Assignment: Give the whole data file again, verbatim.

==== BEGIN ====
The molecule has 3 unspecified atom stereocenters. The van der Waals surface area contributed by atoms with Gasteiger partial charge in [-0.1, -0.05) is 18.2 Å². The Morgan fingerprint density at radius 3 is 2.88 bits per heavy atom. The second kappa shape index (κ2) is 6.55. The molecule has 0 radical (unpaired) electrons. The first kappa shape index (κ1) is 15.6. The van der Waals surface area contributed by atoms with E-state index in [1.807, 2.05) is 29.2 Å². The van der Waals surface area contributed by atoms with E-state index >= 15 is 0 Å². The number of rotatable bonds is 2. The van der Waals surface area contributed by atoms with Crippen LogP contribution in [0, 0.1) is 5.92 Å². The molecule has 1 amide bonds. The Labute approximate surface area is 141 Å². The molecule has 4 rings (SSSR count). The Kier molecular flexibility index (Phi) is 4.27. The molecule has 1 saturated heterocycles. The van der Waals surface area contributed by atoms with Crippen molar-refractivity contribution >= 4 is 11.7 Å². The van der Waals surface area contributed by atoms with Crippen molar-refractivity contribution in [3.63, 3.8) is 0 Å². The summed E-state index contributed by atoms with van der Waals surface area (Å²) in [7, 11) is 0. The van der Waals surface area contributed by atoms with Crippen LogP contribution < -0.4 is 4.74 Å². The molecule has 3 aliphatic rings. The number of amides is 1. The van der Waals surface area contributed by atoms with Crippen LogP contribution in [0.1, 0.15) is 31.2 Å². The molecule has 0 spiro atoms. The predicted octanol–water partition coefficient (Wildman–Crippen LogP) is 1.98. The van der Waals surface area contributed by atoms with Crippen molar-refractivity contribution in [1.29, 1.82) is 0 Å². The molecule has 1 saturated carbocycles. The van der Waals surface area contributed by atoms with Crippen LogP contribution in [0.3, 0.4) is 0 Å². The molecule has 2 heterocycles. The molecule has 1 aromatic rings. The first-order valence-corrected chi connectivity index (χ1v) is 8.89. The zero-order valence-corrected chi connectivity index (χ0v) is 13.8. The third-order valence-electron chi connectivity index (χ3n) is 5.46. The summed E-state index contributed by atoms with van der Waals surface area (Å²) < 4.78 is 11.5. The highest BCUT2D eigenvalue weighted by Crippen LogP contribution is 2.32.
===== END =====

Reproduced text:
The molecule has 3 unspecified atom stereocenters. The van der Waals surface area contributed by atoms with Gasteiger partial charge in [-0.1, -0.05) is 18.2 Å². The Morgan fingerprint density at radius 3 is 2.88 bits per heavy atom. The second kappa shape index (κ2) is 6.55. The molecule has 0 radical (unpaired) electrons. The first kappa shape index (κ1) is 15.6. The van der Waals surface area contributed by atoms with E-state index in [1.807, 2.05) is 29.2 Å². The van der Waals surface area contributed by atoms with E-state index >= 15 is 0 Å². The number of rotatable bonds is 2. The van der Waals surface area contributed by atoms with Crippen LogP contribution in [0, 0.1) is 5.92 Å². The molecule has 1 amide bonds. The Labute approximate surface area is 141 Å². The molecule has 4 rings (SSSR count). The Kier molecular flexibility index (Phi) is 4.27. The molecule has 1 saturated heterocycles. The van der Waals surface area contributed by atoms with Crippen molar-refractivity contribution >= 4 is 11.7 Å². The van der Waals surface area contributed by atoms with Crippen molar-refractivity contribution in [3.63, 3.8) is 0 Å². The summed E-state index contributed by atoms with van der Waals surface area (Å²) in [7, 11) is 0. The van der Waals surface area contributed by atoms with Crippen LogP contribution < -0.4 is 4.74 Å². The molecule has 3 aliphatic rings. The number of amides is 1. The van der Waals surface area contributed by atoms with Crippen LogP contribution in [0.1, 0.15) is 31.2 Å². The molecule has 0 spiro atoms. The predicted octanol–water partition coefficient (Wildman–Crippen LogP) is 1.98. The van der Waals surface area contributed by atoms with Crippen molar-refractivity contribution in [1.29, 1.82) is 0 Å². The molecule has 1 saturated carbocycles. The van der Waals surface area contributed by atoms with Crippen LogP contribution in [0.3, 0.4) is 0 Å². The molecule has 2 heterocycles. The molecule has 1 aromatic rings. The first-order valence-corrected chi connectivity index (χ1v) is 8.89. The zero-order valence-corrected chi connectivity index (χ0v) is 13.8. The third-order valence-electron chi connectivity index (χ3n) is 5.46. The summed E-state index contributed by atoms with van der Waals surface area (Å²) < 4.78 is 11.5. The highest BCUT2D eigenvalue weighted by Crippen LogP contribution is 2.32.